Health

Ticks Test Positive for Tularemia, First Detection in County This Year

Several ticks trapped in routine monitoring along Lopez Canyon Trail in Sorrento Valley have tested positive for tularemia, prompting County Vector Control officials to urge people to remember to protect themselves and their pets when hiking.

The best way to do that, County officials said, is to start by wearing insect repellent, proper clothing and by using insect control products on their pets that kill fleas and ticks.

Tularemia, also known as “rabbit fever,” is a bacterial disease. Tularemia can be successfully treated with antibiotics, but it can make people seriously ill and even kill them. It can be found in San Diego County in wild hares, rabbits and rodents, but there hasn’t been a reported case of a person infected with tularemia here since 2005.

The national Centers for Disease Control and Prevention says the most common way for people to be exposed to tularemia is through the bite of infected ticks. The ticks feed off infected animals and pass it on to people by biting them when people and pets hike or walk through grassy backcountry areas, on trails and in the wild.

The ticks trapped along Lopez Canyon Trail are the first reported finding of tularemia in the county this year, although County Vector Control found numerous infected ticks there last year as well.

The County’s Vector Control Program monitors the population of vectors—animals like ticks, rodents and mosquitoes—that can transmit diseases to people.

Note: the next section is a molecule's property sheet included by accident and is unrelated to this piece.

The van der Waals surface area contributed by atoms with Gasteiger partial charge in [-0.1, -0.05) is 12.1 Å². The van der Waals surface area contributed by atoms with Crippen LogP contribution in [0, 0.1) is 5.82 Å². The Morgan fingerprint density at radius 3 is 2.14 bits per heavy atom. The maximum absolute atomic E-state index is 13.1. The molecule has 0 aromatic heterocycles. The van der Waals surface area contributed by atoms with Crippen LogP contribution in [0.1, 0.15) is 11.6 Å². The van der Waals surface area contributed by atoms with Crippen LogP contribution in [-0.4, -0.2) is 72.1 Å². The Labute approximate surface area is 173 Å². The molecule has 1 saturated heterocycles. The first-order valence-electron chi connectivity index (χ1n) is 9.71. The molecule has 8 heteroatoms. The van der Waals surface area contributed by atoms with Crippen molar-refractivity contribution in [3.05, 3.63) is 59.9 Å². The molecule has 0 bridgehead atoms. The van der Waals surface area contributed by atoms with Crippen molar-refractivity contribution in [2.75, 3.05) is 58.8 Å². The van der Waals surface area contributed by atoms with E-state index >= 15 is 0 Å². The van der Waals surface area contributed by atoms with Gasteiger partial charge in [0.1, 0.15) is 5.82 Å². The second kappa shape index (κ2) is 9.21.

Ticks are tiny, eight-legged parasites related to spiders. They crawl out on leaves and vegetation and extend their hooked front legs to latch onto passing animals and people, then bite and feed on blood. Ticks have been known to carry other diseases in addition to tularemia, including Lyme disease and spotted fever illnesses, although tick-borne diseases are rare in San Diego County.

County public health officials said anyone who is bitten by a tick should not panic, but carefully remove it. They said if a person develops a rash or fever within several weeks of being bitten they should see a doctor, tell them about the tick bite, when they were bitten and where they think it happened.

Here are seven easy tips to help you protect yourself, your family and pets from ticks:

For more information about ticks go to the County of San Diego Department of Environmental Health’s Tick Web page, and the National Centers for Disease Control and Prevention’s Tick Web page. You can also watch this County News Center TV video, “Tick Talk.”

Gig Conaughton is a communications specialist with the County of San Diego Communications Office. Contact